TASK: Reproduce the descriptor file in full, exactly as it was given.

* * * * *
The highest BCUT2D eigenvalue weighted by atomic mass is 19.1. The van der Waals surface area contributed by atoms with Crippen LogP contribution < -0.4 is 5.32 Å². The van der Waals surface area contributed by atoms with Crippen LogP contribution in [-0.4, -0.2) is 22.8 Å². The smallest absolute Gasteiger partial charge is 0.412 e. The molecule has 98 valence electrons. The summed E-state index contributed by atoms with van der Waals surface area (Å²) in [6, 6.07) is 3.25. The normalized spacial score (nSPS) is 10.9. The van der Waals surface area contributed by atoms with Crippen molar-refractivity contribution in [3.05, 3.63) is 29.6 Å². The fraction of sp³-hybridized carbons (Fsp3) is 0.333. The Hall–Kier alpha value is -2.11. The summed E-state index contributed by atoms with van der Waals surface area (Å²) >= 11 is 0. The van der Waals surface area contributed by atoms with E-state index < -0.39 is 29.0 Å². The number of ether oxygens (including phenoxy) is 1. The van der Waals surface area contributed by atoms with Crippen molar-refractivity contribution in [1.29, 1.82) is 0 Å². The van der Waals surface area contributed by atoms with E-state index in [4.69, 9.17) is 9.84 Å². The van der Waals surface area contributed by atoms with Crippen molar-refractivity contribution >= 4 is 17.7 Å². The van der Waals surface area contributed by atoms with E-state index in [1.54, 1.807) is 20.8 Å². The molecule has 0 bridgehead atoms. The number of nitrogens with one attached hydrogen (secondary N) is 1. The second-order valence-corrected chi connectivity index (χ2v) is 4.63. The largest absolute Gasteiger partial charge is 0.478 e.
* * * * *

The highest BCUT2D eigenvalue weighted by atomic mass is 19.1. The van der Waals surface area contributed by atoms with Crippen LogP contribution < -0.4 is 5.32 Å². The van der Waals surface area contributed by atoms with Crippen LogP contribution in [-0.4, -0.2) is 22.8 Å². The smallest absolute Gasteiger partial charge is 0.412 e. The molecule has 98 valence electrons. The summed E-state index contributed by atoms with van der Waals surface area (Å²) in [6, 6.07) is 3.25. The normalized spacial score (nSPS) is 10.9. The van der Waals surface area contributed by atoms with Crippen molar-refractivity contribution in [3.05, 3.63) is 29.6 Å². The fraction of sp³-hybridized carbons (Fsp3) is 0.333. The Hall–Kier alpha value is -2.11. The summed E-state index contributed by atoms with van der Waals surface area (Å²) >= 11 is 0. The van der Waals surface area contributed by atoms with E-state index < -0.39 is 29.0 Å². The number of ether oxygens (including phenoxy) is 1. The van der Waals surface area contributed by atoms with Crippen molar-refractivity contribution in [1.29, 1.82) is 0 Å². The van der Waals surface area contributed by atoms with E-state index in [4.69, 9.17) is 9.84 Å². The van der Waals surface area contributed by atoms with Crippen molar-refractivity contribution >= 4 is 17.7 Å². The van der Waals surface area contributed by atoms with E-state index in [1.54, 1.807) is 20.8 Å². The molecule has 0 bridgehead atoms. The number of nitrogens with one attached hydrogen (secondary N) is 1. The second-order valence-corrected chi connectivity index (χ2v) is 4.63. The largest absolute Gasteiger partial charge is 0.478 e.